College students sleep longer but drink more and get lower grades when classes start later

Although a class schedule with later start times allows colleges students to get more sleep, it also gives them more time to stay out drinking at night. As a result, their grades are more likely to suffer, suggests a research abstract that will be presented Tuesday, June 14, in Minneapolis, Minn., at SLEEP 2011, the 25th Anniversary Meeting of the Associated Professional Sleep Societies LLC (APSS).

Results show that later class start times were associated with a delayed sleep schedule, which led to poorer sleep, more , and a lower grade-point average. Students with later class start times also consumed more alcohol and reported more . Students who were "night owls" with a natural preference to stay up later were more likely than "morning types" to have a delayed sleep schedule and to consume more alcohol.

"Later class start times predicted more drinking, more and modestly lower grades, overall," said co-lead author Pamela Thacher, PhD, associate professor in the Department of Psychology at St. Lawrence University in Canton, N.Y. "Later class start times seemed to change the choices students make: They sleep longer, and they drink more."

Thacher speculated that drinking more alcohol, which is known to disrupt sleep, may reduce the benefits of getting more sleep.

"The effects of later class start times might include more sleep," she said. "But this might be offset by lower quality sleep, which in turn might affect their ability to engage, intellectually, with their coursework."

Thacher, co-author Serge Onyper, PhD, and their research team studied 253 college students. Participants completed and a one-week retrospective sleep diary, as well as questionnaires about sleep, class schedules, and mood. All data were collected on a weekday one month before the end of the semester. GPA was recorded from university records and self-reports.

Results also show that were attempting to catch up on sleep on the weekends with later rise times and longer sleep durations. Average total sleep time for weekdays and weekends was 8.0 hours.

The authors noted that the results are much different from previous studies of school start times in middle and high school. Those studies show numerous benefits of later school start times, which tend to decrease truancy, improve mood and indirectly promote learning.

In a study published in 2008 in Behavioral Sleep Medicine, Thacher found that 60 percent of student participants at a liberal-arts college reported engaging in a single night of total deprivation once or more since starting college. Statistical analyses found that pulling an "all-nighter" was associated with lower grades.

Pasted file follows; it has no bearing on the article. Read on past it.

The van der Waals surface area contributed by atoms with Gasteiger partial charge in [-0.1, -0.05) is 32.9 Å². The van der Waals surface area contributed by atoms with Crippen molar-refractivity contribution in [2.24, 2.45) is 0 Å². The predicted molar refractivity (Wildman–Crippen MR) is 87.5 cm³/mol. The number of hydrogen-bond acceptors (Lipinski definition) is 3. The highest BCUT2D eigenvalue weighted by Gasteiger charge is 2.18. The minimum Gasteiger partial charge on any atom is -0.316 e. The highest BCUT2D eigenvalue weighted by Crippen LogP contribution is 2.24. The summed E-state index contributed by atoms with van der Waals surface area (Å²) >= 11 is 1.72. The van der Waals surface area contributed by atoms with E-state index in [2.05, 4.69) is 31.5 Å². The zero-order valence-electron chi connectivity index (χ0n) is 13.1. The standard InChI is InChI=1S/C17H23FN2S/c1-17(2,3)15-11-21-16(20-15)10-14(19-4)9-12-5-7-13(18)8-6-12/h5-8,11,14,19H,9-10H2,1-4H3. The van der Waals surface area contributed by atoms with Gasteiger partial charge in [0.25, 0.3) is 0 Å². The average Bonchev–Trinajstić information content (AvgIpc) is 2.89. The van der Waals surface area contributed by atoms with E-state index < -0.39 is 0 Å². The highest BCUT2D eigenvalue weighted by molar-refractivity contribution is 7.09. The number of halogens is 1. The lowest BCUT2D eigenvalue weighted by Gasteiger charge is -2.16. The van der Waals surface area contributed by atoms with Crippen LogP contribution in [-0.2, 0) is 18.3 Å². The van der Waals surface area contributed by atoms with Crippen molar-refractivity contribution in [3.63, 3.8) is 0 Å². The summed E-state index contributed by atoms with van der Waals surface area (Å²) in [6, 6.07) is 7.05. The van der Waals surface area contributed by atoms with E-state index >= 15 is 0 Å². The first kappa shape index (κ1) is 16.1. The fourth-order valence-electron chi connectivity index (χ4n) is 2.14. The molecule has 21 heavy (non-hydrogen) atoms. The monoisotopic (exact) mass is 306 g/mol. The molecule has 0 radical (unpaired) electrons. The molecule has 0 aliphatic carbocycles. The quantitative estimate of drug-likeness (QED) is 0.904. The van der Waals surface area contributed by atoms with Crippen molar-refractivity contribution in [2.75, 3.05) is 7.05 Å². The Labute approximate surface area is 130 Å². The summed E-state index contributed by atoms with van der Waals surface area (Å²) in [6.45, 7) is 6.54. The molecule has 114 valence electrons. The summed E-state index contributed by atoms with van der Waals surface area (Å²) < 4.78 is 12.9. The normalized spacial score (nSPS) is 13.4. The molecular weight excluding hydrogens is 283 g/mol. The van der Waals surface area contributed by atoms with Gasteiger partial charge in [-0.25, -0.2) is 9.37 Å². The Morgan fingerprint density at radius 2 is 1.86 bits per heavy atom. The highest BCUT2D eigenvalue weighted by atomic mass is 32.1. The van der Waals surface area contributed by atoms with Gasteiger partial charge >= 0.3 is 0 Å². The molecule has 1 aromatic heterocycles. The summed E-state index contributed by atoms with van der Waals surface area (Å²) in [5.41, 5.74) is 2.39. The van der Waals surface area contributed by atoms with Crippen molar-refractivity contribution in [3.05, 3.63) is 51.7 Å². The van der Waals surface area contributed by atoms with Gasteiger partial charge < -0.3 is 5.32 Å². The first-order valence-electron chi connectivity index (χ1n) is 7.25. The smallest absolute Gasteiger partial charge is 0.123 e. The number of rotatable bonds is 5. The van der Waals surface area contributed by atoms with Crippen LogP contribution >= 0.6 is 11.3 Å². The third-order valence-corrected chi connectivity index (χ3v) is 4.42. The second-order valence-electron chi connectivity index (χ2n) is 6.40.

add to favorites email to friend print save as pdf

Related Stories

Start school later in the morning, say sleepy teens

May 20, 2007

A survey of sleep-deprived teens finds they think that a later start time for school and tests given later in the school day would result in better grades. The survey was presented at the American Thoracic Society 2007 International ...

Most High School Students Are Sleep Deprived

Jan 05, 2010

Only about 8 percent of high school students get enough sleep on an average school night, a large new study finds. The others are living with borderline-to-serious sleep deficits that could lead to daytime drowsiness, depression, ...

Recommended for you

Blending faith and science to combat obesity

5 minutes ago

Science and religion may seem like uneasy partners at times, but when it comes to promoting healthy lifestyles, one UConn Health researcher has shown they can be an effective combination.

Research project puts stroke patients back on their feet

12 minutes ago

Finding the will to exercise routinely can be challenging enough for most people, but a stroke presents even more obstacles. Yet aerobic exercise may be crucial for recovery and reducing the risk of another ...

Air quality and unconventional oil and gas sites

3 hours ago

Research suggesting air pollutants released by unconventional oil and gas production are well over recommended levels in the US is published today in the open access journal Environmental Health. High levels of benzene, hydrog ...

FDA cautions against 'undeclared' food allergens

15 hours ago

(HealthDay)—Some food labels may not reliably list all possible food allergens, according to the U.S. Food and Drug Administration. The agency added that these "undeclared allergens" are the leading cause ...

User comments

Please sign in to add a comment. Registration is free, and takes less than a minute. Read more

Click here to reset your password.
Sign in to get notified via email when new comments are made.